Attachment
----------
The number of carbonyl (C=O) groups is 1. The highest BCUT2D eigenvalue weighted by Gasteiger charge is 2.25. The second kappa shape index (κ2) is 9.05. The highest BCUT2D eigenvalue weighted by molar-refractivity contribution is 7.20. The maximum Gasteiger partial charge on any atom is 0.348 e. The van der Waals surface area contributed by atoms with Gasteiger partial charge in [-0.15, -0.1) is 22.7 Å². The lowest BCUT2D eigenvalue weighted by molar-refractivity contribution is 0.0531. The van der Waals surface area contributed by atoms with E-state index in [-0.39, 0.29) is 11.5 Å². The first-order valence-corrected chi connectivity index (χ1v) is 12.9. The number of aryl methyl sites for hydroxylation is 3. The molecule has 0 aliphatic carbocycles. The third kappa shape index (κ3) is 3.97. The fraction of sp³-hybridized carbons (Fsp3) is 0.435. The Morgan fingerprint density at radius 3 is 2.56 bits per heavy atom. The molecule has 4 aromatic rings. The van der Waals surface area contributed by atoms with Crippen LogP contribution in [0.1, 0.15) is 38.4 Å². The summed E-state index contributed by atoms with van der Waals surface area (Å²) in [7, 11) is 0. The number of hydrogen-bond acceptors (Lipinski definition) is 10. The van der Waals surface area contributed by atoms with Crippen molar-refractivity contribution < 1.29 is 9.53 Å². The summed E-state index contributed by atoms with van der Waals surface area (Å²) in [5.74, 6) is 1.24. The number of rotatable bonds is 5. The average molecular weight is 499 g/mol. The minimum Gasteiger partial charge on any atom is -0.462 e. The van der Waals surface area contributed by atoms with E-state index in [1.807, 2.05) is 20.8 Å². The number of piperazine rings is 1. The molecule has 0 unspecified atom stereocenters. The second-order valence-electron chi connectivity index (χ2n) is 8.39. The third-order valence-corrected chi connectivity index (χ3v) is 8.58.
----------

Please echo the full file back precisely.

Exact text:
The number of carbonyl (C=O) groups is 1. The highest BCUT2D eigenvalue weighted by Gasteiger charge is 2.25. The second kappa shape index (κ2) is 9.05. The highest BCUT2D eigenvalue weighted by molar-refractivity contribution is 7.20. The maximum Gasteiger partial charge on any atom is 0.348 e. The van der Waals surface area contributed by atoms with Gasteiger partial charge in [-0.15, -0.1) is 22.7 Å². The lowest BCUT2D eigenvalue weighted by molar-refractivity contribution is 0.0531. The van der Waals surface area contributed by atoms with E-state index in [-0.39, 0.29) is 11.5 Å². The first-order valence-corrected chi connectivity index (χ1v) is 12.9. The number of aryl methyl sites for hydroxylation is 3. The molecule has 0 aliphatic carbocycles. The third kappa shape index (κ3) is 3.97. The fraction of sp³-hybridized carbons (Fsp3) is 0.435. The Morgan fingerprint density at radius 3 is 2.56 bits per heavy atom. The molecule has 4 aromatic rings. The van der Waals surface area contributed by atoms with Crippen LogP contribution in [0.1, 0.15) is 38.4 Å². The summed E-state index contributed by atoms with van der Waals surface area (Å²) in [7, 11) is 0. The number of hydrogen-bond acceptors (Lipinski definition) is 10. The van der Waals surface area contributed by atoms with Crippen molar-refractivity contribution < 1.29 is 9.53 Å². The summed E-state index contributed by atoms with van der Waals surface area (Å²) in [5.74, 6) is 1.24. The number of rotatable bonds is 5. The average molecular weight is 499 g/mol. The minimum Gasteiger partial charge on any atom is -0.462 e. The van der Waals surface area contributed by atoms with E-state index in [1.807, 2.05) is 20.8 Å². The number of piperazine rings is 1. The molecule has 0 unspecified atom stereocenters. The second-order valence-electron chi connectivity index (χ2n) is 8.39. The third-order valence-corrected chi connectivity index (χ3v) is 8.58.